No matter who wins today, I don’t believe the 2019 election will have been stolen. Once exit polls were published predicting the National Democratic Alliance would comfortably form the next government, anti-Bharatiya Janata Party conspiracy theorists interpreted them as preparations for a grand heist in which Electronic Voting Machines programmed to hand victory to the ruling party would replace legitimate ones.
Exit polls may not be particularly accurate, but they aren’t part of a plot to undermine the popular mandate. EVMs have many shortcomings which the Election Commission has failed to deal with adequately, just as it has failed to deal adequately with dozens of complaints during the unnecessarily long-drawn-out general election, but the current voting process is no more susceptible to widespread subversion than elections of the past marked by booth capturing and ballot box stuffing.
No matter who wins today, I don’t believe this will be the last largely free and fair election in India. With all its deficiencies, the roots of India’s practice of universal franchise grow deeper with each local, state and national election, more difficult to pull out or poison.
I have always felt a profound sense of satisfaction and pride while waiting in line to vote. This year was no different, as I witnessed a familiar community gather to perform a secular ritual in which it was invested irrespective of the outcome, and chatted with friends of political persuasions other than mine in a space where those differences created none of the animosity characteristic of virtual exchanges.
That being said, there is no denying the virtual realm has emerged as a serious threat to liberal ideals. Should those ideals wither, democracies – defined not just as nations whose citizens freely elect governments based on majority rule but as systems concerned with protecting individual rights – cannot flourish. The rapid spread of cheap smartphones and data plans has reshaped sharing of information in the past five years. In India, as elsewhere in the world, virtual communities have gained over physical ones, and this technological revolution has tilted political discourse in favour of majoritarian nationalism.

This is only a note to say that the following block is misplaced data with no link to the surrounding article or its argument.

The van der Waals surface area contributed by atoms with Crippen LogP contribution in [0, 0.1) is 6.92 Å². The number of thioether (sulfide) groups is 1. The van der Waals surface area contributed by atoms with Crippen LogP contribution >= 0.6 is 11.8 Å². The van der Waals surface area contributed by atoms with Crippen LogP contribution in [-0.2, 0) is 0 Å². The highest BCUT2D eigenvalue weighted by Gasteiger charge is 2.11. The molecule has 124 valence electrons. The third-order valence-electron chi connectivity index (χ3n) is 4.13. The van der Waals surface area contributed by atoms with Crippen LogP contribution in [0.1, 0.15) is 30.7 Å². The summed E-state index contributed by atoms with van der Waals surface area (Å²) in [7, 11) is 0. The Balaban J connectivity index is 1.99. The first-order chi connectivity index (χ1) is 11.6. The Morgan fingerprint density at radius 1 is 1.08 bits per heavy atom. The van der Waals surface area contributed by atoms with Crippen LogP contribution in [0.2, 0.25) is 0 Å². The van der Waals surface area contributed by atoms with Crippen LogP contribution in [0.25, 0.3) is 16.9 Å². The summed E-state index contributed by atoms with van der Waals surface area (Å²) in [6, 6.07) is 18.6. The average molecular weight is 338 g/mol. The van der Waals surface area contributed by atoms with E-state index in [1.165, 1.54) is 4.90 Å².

Symptom of a sickness
Scroll.in’s excellent reporting from around the country indicated that the ruling party’s campaign built around muscular patriotism resonated across caste, class and region. Only the far south of the country remained largely impervious to it but, given the BJP’s success in opening up the north and the North East in the past five years, that might conceivably change in the future.
Liberals everywhere have struggled to counter the anti-minority, anti-immigrant rhetoric of right-wing nationalists, and no party is close to finding a solution, least of all a Congress hobbled by its attachment to dynasty.
The election to the European Parliament now in progress promises to strengthen the hand of Eurosceptics, demonstrating yet again that the death of the nation, proclaimed repeatedly since the fall of Communism, was greatly exaggerated. As Patrick Buchanan, an early proponent of Trumpian populist nationalism, wrote last week, “The nation, the patria, is the largest entity to which one can give loyalty and love. Who would march into no man’s land for the EU?”
Back in 1996, Norman Mailer wrote a laudatory profile of Buchanan for Esquire magazine, providing an early hint of how populist nationalism could muddle categories of Left and Right. It took 20 years for the ideology to find fruition, 20 years during which many theorists took as a given the fading away of the nation state and the unstoppable rise of transnational capitalism.
It turns out that the control Davos exerts over Washington, Beijing and Delhi is weaker than we imagined. Supply chains may be transnational, but a word from Donald Trump is enough for Google to cut links with Huawei. Huawei itself is embedded in a system of global capitalism strictly adapted to serve nationalist ends. In India, Walmart may buy Flipkart, but the government can, through a protectionist press note, kneecap its business model.
What is to be done, then, about the nationalist delirium which threatens the health of democracies everywhere? We must hope that bodies politic are robust enough to endure till the fever burns itself off, even as we attempt to tamp down its worst effects. The fever, while menacing in its own right, is also a symptom of an underlying sickness, a sickness of inequality, lack of opportunity, and loss of security. The fever may pass, but the sickness will remain, and we currently have no cure for that, either.
Also read: Are India’s voters more disillusioned with Elections 2019 than ever before?
The Silent Army: 10 reasons why public trust in the Election Commission stands eroded